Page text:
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Two-Thirds of Italians Oppose Returning to Ballot Box: Poll

Members of a polling station count the ballot papers after the closure of the polls for the Italian General Election.
Marco Secchi | Getty Images News | Getty Images
Members of a polling station count the ballot papers after the closure of the polls for the Italian General Election.

Two-thirds of Italians oppose returning to the ballot boxes after last month's national election left the country in limbo with no political force holding enough seats to form a government, according to a poll published on Wednesday.

The center-left coalition led by Pier Luigi Bersani won control of the lower house, but not the Senate in the Feb. 24-25 vote. Both are needed to govern.

Bersani has since made repeated overtures to the ati-establishment 5-Star Movement for support in the Senate, all of which have been rejected by the bloc's leader, comic Beppe Grillo, raising the specter of a snap vote.

Half of Italians said the best solution for the current gridlock would be a government led by Bersani and backed by the 5-Star Movement, an IPR Marketing poll said.

A third of respondents said another technocrat government like the one that caretaker Prime Minister Mario Monti has led since November 2011 would be the best way to avoid an immediate election, the poll showed.

A technocrat government would require right-left support in parliament, and would presumably exclude the 5-Star Movement.

Financial markets are watching how Italy, the euro zone's third-biggest economy, manages the political impasse.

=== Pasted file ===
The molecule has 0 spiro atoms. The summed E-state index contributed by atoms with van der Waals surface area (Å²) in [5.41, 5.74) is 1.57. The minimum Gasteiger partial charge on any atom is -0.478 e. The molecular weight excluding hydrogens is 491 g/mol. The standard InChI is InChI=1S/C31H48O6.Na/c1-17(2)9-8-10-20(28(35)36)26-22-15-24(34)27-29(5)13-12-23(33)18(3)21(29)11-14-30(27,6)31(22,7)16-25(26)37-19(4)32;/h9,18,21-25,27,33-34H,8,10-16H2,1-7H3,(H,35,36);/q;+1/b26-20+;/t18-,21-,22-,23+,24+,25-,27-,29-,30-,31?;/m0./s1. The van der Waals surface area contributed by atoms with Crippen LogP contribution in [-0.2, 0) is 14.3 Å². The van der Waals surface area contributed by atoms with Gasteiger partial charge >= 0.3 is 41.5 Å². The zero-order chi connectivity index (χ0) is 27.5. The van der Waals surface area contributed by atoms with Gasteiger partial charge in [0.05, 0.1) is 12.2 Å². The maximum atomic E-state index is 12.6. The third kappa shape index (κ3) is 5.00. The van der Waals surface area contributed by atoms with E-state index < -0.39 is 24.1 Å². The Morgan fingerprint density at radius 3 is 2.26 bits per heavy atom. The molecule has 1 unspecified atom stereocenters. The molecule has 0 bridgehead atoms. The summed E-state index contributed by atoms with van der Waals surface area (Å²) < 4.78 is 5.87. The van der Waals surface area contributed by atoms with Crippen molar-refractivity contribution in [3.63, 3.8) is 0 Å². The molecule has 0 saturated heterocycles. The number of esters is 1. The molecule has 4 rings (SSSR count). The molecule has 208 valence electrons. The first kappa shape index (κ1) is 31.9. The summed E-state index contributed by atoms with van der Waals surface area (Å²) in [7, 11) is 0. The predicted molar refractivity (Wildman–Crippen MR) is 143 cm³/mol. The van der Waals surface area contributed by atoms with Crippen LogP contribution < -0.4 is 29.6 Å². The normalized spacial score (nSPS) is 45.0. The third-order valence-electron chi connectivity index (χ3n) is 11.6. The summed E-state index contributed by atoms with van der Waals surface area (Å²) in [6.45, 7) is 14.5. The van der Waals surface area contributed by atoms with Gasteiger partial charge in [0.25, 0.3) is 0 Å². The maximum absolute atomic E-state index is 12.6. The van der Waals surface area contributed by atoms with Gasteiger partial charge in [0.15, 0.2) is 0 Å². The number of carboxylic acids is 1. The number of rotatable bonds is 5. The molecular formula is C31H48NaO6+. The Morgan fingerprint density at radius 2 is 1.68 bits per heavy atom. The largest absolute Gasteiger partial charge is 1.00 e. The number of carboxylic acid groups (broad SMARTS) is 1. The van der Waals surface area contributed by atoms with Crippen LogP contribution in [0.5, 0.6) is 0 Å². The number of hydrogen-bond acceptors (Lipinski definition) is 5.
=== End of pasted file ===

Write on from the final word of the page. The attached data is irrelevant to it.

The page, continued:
Italy's three-year borrowing costs rose to their highest since December in a Wednesday auction after Fitch cut its rating on the country's debt last week, citing the inconclusive election result.

The slowness of the institutional process that has followed the vote has amplified the sense of confusion.

Parliament will sit on Friday for the first time since the elections, now almost three weeks ago, and consultations with President Giorgio Napolitano on the formation of a government do not start until next week.

Napolitano has said that Italy must have a government, indicating that he will do all he can to avoid another vote, but it will be his successor, who parliament must elect by May 15, who will ultimately decide.

Bersani has ruled out any accord with center-right leader Silvio Berlusconi, whose scandal-tainted government fell at the height of the euro zone debt crisis in 2011, saying a deal with the media billionaire would not be "credible or feasible".

Instead Bersani has sought 5-Star support for an eight-point platform, ranging from stimulating growth in Italy's economy to cutting bureaucracy and cracking down on corruption.

Grillo has ridiculed Bersani as a "dead man talking", saying he would resign as the movement's "guarantor", he refuses the moniker of leader, if lawmakers turned on him and voted to support any government led by traditional parties in a confidence vote.

The 5-Star Movement scored a shock by becoming the country's single-biggest party and putting 163 political novices in parliament, mainly by promising to boot the old and corrupt parties out of power.

But even 5-Star voters also fear gridlock and the prospect of another vote, with 73 percent saying they preferred the formation of a government to a snap vote, the IPR poll showed.

Fifty-eight percent of 5-Star voters said they would prefer a Bersani-led government backed by the movement to a "technical" administration that excluded it.

The survey was done on March 12 and is based on interviews with 1,000 people.

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